Lawyers for the Seminole Tribe of Florida and companies behind what are known as “pre-reveal” games—a name they apparently disdain—will appear Monday afternoon in a Tallahassee courtroom.

Circuit Judge John Cooper agreed to hear argument on why he should reconsider his previous ruling that the stand-alone consoles aren’t illegal slot machines. The devices in question use a specific software known as “Version 67.”

Source: Twitter

The machines—offered mostly at bars and taverns—look and play like a slot machine, Cooper had reasoned, but don’t fit the legal definition of gambling because the player always knows whether he or she is a winner or loser.

The Tribe has countered that Cooper’s decision “upends the Compact,” the 2010 agreement between the Tribe and the state for exclusive rights to offer certain gambling in return for a cut of the revenue.

The Tribe believes the machines are slots, which violates its exclusivity. That could cost the state “multi-billions of dollars” by entitling the Tribe to stop paying the state a cut of its gambling revenue.

Barry Richard, the Tribe’s outside attorney, has argued Cooper misunderstood the game play: “The player is not wagering for the already revealed outcome, but rather on the next outcome, which is unknown.”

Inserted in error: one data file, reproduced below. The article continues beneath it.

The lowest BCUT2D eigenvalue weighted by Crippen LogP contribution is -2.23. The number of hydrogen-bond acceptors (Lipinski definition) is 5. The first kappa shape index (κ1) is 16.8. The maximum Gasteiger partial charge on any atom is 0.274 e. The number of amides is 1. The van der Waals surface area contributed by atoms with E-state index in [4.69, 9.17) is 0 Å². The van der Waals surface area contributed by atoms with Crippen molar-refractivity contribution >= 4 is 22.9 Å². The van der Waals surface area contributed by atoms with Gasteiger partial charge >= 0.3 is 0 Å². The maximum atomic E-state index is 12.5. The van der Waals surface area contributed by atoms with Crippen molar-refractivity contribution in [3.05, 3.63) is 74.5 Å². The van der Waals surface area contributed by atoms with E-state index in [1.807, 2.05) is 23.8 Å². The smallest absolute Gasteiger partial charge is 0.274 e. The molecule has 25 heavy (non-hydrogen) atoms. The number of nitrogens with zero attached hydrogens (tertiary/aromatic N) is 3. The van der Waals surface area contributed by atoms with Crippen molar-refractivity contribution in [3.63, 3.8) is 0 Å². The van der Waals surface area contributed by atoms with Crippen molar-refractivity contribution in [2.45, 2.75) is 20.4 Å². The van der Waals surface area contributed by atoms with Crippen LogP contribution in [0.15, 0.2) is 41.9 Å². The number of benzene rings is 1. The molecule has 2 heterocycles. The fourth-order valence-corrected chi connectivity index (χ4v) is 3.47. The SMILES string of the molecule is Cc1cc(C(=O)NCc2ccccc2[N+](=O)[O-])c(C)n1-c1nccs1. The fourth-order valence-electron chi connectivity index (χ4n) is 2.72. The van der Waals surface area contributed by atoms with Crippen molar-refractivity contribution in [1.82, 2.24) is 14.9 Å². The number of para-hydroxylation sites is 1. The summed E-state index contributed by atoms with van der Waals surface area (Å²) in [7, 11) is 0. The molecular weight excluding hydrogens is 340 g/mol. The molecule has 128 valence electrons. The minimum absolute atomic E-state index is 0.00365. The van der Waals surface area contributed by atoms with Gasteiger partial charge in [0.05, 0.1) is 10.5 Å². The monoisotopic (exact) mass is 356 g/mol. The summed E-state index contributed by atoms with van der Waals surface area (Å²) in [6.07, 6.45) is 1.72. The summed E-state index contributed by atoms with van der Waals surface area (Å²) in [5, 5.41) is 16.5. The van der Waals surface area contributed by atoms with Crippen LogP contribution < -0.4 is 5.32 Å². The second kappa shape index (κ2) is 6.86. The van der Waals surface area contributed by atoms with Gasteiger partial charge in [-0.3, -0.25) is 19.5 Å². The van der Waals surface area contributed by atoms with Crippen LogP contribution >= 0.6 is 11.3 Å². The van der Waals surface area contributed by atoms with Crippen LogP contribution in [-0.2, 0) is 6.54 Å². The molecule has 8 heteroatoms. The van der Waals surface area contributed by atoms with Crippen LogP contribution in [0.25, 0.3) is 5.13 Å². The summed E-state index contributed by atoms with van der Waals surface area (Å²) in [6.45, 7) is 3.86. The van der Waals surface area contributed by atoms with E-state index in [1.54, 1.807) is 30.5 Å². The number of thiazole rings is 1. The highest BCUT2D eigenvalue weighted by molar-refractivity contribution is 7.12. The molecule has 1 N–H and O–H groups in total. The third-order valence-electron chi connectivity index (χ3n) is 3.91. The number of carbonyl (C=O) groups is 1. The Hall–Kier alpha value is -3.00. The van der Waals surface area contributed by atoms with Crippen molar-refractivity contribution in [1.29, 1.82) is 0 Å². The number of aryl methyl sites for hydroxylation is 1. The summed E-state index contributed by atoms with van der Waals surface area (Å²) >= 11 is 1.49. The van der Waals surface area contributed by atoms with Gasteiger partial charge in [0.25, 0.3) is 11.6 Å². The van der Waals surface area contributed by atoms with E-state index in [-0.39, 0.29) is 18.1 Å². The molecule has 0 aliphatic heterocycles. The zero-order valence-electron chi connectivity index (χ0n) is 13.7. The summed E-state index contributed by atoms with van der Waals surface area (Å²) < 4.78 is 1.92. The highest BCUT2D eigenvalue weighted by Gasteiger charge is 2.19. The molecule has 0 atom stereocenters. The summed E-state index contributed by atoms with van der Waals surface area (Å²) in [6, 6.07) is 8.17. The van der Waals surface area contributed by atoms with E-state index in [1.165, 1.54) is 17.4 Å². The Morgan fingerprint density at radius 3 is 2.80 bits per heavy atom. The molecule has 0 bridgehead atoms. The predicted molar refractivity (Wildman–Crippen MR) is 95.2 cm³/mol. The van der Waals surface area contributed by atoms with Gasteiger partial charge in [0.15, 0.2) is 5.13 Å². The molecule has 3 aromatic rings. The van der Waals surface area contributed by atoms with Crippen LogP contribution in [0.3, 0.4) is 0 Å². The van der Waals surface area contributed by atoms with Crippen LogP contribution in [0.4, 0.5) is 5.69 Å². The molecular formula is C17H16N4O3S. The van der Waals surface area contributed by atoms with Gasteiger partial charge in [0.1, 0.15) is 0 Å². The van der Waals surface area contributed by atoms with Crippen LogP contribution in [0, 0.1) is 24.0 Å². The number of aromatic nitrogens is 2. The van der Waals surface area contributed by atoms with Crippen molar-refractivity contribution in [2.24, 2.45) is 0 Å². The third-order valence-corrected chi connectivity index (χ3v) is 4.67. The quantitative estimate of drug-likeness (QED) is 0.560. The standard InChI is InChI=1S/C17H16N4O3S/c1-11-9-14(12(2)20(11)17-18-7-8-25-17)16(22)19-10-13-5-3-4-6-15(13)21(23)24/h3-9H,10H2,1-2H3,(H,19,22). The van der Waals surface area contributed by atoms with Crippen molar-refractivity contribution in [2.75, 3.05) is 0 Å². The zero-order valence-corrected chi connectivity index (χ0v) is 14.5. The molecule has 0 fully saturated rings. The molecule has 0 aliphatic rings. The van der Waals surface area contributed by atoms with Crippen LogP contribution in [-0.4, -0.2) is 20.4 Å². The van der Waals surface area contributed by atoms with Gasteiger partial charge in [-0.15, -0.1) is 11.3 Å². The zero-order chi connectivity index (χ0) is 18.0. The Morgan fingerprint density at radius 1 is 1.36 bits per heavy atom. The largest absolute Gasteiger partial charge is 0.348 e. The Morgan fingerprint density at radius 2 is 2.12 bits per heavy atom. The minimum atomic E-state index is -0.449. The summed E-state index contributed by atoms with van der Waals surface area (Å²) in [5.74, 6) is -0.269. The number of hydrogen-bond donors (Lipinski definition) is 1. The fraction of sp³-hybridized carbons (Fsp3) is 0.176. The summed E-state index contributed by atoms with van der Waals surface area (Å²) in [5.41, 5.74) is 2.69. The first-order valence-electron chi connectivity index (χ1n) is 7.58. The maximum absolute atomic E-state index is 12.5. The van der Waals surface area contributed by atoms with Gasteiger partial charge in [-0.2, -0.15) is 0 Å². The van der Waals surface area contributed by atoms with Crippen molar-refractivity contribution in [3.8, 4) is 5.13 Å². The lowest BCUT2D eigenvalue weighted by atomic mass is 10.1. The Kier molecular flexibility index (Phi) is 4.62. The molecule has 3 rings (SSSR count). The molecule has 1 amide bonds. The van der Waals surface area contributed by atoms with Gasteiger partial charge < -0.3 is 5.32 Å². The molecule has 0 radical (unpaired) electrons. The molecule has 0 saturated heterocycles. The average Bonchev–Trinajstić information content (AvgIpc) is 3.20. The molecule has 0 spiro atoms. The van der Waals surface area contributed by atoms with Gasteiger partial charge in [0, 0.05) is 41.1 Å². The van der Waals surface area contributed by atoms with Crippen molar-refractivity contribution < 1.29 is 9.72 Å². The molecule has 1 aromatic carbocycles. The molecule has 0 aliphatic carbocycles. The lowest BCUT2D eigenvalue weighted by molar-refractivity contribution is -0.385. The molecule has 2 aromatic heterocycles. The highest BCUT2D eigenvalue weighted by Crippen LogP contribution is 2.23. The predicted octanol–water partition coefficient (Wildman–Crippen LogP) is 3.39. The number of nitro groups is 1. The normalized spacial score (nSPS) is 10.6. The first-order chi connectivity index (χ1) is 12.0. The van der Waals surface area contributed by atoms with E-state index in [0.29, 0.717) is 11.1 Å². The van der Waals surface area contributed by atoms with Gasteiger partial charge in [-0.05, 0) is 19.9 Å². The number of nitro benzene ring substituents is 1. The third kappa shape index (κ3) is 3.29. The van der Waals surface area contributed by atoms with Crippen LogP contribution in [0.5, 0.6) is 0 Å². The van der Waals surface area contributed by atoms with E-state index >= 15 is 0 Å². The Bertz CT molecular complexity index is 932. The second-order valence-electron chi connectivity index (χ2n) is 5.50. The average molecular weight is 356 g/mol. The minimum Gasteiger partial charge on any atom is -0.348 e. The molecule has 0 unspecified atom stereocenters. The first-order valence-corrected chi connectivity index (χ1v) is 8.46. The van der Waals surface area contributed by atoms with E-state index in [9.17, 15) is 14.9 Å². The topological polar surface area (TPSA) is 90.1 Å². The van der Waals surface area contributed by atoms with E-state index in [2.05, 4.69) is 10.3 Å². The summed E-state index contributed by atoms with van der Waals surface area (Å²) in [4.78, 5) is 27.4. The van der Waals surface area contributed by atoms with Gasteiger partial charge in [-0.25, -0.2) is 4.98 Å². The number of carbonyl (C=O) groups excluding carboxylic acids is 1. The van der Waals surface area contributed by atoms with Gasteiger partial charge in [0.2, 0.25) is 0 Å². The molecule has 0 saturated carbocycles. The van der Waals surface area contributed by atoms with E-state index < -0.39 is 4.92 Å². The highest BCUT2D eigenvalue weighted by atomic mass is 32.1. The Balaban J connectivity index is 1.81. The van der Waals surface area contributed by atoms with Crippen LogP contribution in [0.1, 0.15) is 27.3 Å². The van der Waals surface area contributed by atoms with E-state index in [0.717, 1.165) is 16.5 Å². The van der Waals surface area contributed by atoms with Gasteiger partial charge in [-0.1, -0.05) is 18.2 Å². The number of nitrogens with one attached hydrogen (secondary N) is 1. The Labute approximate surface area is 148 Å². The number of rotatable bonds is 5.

Gator Coin II and Blue Sky Games, the concerns behind pre-reveal, disagree. They have complained in court filings that the state continues to go after the games through its Division of Alcoholic Beverages and Tobacco (ABT).

“Customers fear legal repercussions (and) most have decided not to offer the game, fearing (the department’s) wrath,” their filing said, referring to ABT’s “confusing and heavy-handed tactics.” They include threats of criminal prosecution and loss of liquor licenses, according to the motion.

But the state’s filing notes that the machines “operate upon the insertion of money and award prizes through the element of chance.”

A Twitter account called @RealBlueSkyGame has photos of banners advertising the devices as the

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